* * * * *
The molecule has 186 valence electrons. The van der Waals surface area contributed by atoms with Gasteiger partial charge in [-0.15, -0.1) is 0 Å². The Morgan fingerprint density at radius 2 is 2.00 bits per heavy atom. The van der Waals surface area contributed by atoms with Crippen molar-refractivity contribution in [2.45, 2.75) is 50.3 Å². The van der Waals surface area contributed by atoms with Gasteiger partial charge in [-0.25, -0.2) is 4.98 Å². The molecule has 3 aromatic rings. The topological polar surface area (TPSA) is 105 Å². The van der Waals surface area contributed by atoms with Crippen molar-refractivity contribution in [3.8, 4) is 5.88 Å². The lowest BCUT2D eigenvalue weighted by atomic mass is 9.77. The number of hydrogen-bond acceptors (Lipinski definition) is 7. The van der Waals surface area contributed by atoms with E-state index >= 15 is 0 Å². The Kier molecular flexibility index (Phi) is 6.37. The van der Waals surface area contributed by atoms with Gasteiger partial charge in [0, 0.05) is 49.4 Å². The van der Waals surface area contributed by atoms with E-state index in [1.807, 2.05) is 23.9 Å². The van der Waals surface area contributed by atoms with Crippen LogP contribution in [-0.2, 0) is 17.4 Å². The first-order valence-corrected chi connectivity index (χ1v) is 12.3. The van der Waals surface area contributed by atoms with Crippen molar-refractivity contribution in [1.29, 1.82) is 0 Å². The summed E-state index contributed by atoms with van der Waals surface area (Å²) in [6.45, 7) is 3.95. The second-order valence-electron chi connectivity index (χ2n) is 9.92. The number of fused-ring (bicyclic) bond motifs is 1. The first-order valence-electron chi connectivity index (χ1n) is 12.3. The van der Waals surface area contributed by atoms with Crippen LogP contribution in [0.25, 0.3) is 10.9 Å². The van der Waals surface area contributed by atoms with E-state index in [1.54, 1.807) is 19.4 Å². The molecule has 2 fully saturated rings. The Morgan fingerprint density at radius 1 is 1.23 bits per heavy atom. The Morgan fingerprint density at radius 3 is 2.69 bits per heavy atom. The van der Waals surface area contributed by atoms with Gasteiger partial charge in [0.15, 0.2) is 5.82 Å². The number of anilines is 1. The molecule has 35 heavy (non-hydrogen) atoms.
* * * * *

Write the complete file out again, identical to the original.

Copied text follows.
The molecule has 186 valence electrons. The van der Waals surface area contributed by atoms with Gasteiger partial charge in [-0.15, -0.1) is 0 Å². The Morgan fingerprint density at radius 2 is 2.00 bits per heavy atom. The van der Waals surface area contributed by atoms with Crippen molar-refractivity contribution in [2.45, 2.75) is 50.3 Å². The van der Waals surface area contributed by atoms with Gasteiger partial charge in [-0.25, -0.2) is 4.98 Å². The molecule has 3 aromatic rings. The topological polar surface area (TPSA) is 105 Å². The van der Waals surface area contributed by atoms with Crippen molar-refractivity contribution in [3.8, 4) is 5.88 Å². The lowest BCUT2D eigenvalue weighted by atomic mass is 9.77. The number of hydrogen-bond acceptors (Lipinski definition) is 7. The van der Waals surface area contributed by atoms with E-state index >= 15 is 0 Å². The Kier molecular flexibility index (Phi) is 6.37. The van der Waals surface area contributed by atoms with Gasteiger partial charge in [0, 0.05) is 49.4 Å². The van der Waals surface area contributed by atoms with E-state index in [1.807, 2.05) is 23.9 Å². The van der Waals surface area contributed by atoms with Crippen LogP contribution in [-0.2, 0) is 17.4 Å². The first-order valence-corrected chi connectivity index (χ1v) is 12.3. The van der Waals surface area contributed by atoms with Crippen molar-refractivity contribution in [1.29, 1.82) is 0 Å². The summed E-state index contributed by atoms with van der Waals surface area (Å²) in [6.45, 7) is 3.95. The second-order valence-electron chi connectivity index (χ2n) is 9.92. The number of fused-ring (bicyclic) bond motifs is 1. The first-order valence-electron chi connectivity index (χ1n) is 12.3. The van der Waals surface area contributed by atoms with Crippen LogP contribution in [0.25, 0.3) is 10.9 Å². The van der Waals surface area contributed by atoms with E-state index in [1.54, 1.807) is 19.4 Å². The molecule has 2 fully saturated rings. The Morgan fingerprint density at radius 1 is 1.23 bits per heavy atom. The Morgan fingerprint density at radius 3 is 2.69 bits per heavy atom. The van der Waals surface area contributed by atoms with Gasteiger partial charge in [0.15, 0.2) is 5.82 Å². The number of anilines is 1. The molecule has 35 heavy (non-hydrogen) atoms.